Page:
Nevada city has some really interesting mechanics in it, the balance in worker skill with the number of action points they have is a great concept, making some characters effective workers, while others might make great 'errand boys' taking all the goods to market and then using the profits to buy building materials. Worker placement with ownership of buildings can work well to create a circular economy, though in the two player variant the bank builds half the buildings which means you can usually avoid paying anyone but the bank if you try. Symbology is well used in the game to make everything clear, though the overall art style is a little drab for my tastes, it turns out the wild west was mostly dirt roads and wooden shacks I guess. This may be more a side effect of an English woman not having the same draw to the Wild West as Americans might have. The game does have some great nods to the theme especially in the advanced mode which introduces gunfights and gambling to the game.

But these advanced variants really just play into the problem I have with this game, which is the randomness. Gambling and shootouts both involved drawing of "poker" cards from a deck, so while you can slightly stack they odds they are largely about luck. The event cards are horrendously random, giving huge advantages to players who waited that extra turn to do an action. Conversely they can be incredibly penalizing, which character's actions being stolen away to put out a fire, not too bad if you left your three action unskilled worker till last, but if you saved your best till last then you may regret it. Never allow yourself to be low on money either as the game can throw random taxes at you, and if you can't play it you have to immediately send action tokens to the bank to borrow cash. Best pay it back that turn too or those tokens will stay locked there! All of this culminates in a worker placement game where you can't plan ahead very well. Which is intensely frustrating when you are given a ton of mechanics which would reward doing that. I genuinely think that the game would be largely improved by removing the event cards fro the game.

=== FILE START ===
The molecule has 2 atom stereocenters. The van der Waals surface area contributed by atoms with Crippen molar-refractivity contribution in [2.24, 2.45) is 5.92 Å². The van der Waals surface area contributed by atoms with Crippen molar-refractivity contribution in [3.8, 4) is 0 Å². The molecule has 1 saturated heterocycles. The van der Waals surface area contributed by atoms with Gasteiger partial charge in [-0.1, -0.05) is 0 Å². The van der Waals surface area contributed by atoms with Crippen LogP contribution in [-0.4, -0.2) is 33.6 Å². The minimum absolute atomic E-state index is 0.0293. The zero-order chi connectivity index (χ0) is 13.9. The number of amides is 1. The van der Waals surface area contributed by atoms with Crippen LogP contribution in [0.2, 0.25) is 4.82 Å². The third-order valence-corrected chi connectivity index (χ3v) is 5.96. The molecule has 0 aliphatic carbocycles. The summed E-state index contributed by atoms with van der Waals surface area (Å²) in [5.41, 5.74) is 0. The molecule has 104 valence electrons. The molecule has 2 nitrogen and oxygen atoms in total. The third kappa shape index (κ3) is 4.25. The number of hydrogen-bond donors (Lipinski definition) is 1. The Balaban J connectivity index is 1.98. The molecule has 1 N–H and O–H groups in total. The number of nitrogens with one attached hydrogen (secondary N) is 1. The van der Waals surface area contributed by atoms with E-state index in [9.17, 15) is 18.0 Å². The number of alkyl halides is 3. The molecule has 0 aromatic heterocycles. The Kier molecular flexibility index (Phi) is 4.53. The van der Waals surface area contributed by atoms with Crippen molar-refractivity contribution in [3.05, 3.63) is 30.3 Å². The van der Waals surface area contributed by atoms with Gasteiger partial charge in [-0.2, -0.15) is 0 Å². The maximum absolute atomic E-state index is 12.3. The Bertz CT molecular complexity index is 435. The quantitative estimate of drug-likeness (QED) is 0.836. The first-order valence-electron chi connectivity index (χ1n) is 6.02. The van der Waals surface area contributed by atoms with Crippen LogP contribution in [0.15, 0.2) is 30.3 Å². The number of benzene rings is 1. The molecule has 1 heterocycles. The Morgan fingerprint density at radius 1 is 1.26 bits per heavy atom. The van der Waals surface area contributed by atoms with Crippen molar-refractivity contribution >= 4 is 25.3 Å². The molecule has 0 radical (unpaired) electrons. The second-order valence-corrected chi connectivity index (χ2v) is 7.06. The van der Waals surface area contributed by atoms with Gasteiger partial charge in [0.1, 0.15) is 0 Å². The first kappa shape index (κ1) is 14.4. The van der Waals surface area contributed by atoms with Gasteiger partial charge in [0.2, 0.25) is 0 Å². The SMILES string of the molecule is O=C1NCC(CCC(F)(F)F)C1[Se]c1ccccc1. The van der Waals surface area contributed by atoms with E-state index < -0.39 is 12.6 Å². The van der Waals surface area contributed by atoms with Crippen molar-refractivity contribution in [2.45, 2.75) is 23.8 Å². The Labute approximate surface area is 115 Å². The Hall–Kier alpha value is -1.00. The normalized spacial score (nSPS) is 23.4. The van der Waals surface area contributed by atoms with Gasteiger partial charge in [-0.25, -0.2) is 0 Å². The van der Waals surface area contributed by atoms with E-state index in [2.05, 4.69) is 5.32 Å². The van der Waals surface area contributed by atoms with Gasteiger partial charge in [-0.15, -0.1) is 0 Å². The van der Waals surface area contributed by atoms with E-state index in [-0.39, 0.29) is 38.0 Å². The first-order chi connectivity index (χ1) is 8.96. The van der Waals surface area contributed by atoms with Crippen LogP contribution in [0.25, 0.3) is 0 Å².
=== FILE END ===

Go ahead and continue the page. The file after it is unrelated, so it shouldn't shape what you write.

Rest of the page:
As the town grows more and more action spots appear, just be prepared to pay the building owner for their services.

I do have a few other qualms about the game, firstly the rulebook wasn't the easiest read. Aside from standard issues there was a certain amount of vitriol rising in me when I read the rules about marriage. The fact that the banning of homosexuality was the one rule that needed to be written in bold and italics wasn't something I enjoyed reading. Not only does this rule add little to the game except "historical accuracy". In this day and age the rule really should have just said "there is a limit to 6 members of your family, after which you cannot marry any additional workers". The main issue I took with the game was how bland it felt. The idea of the multiple action workers was nice, but in practice it added so much time to the game. Imagine a worker placement game where you start with ~8 workers and can use one worker (and some money) to hire three more. It's possible to have a frankly ridiculous amount of actions in this game, and since each player uses one character at a time some rounds can be lightning fast while others drag on and on. Nevada City seems to have mastered a recipe for producing maximum amounts of AP and downtime.


Overall it's not fair to say that Nevada City is a bad game. It has some interesting ideas and does manage to deliver on them. It's a little random for my tastes, and while the theme is often present it somehow feels a bit dry. Mostly the problem is that for everything in it's favour the game has an equal and opposite flaw canceling out the praise that the game would otherwise be due. This creates a gaming experiences which is not unpleasant, but is entirely forgettable.


Nevada City was a review copy provided by Asmodee UK. It is available at your friendly local game store or can be picked up at http://www.365games.co.uk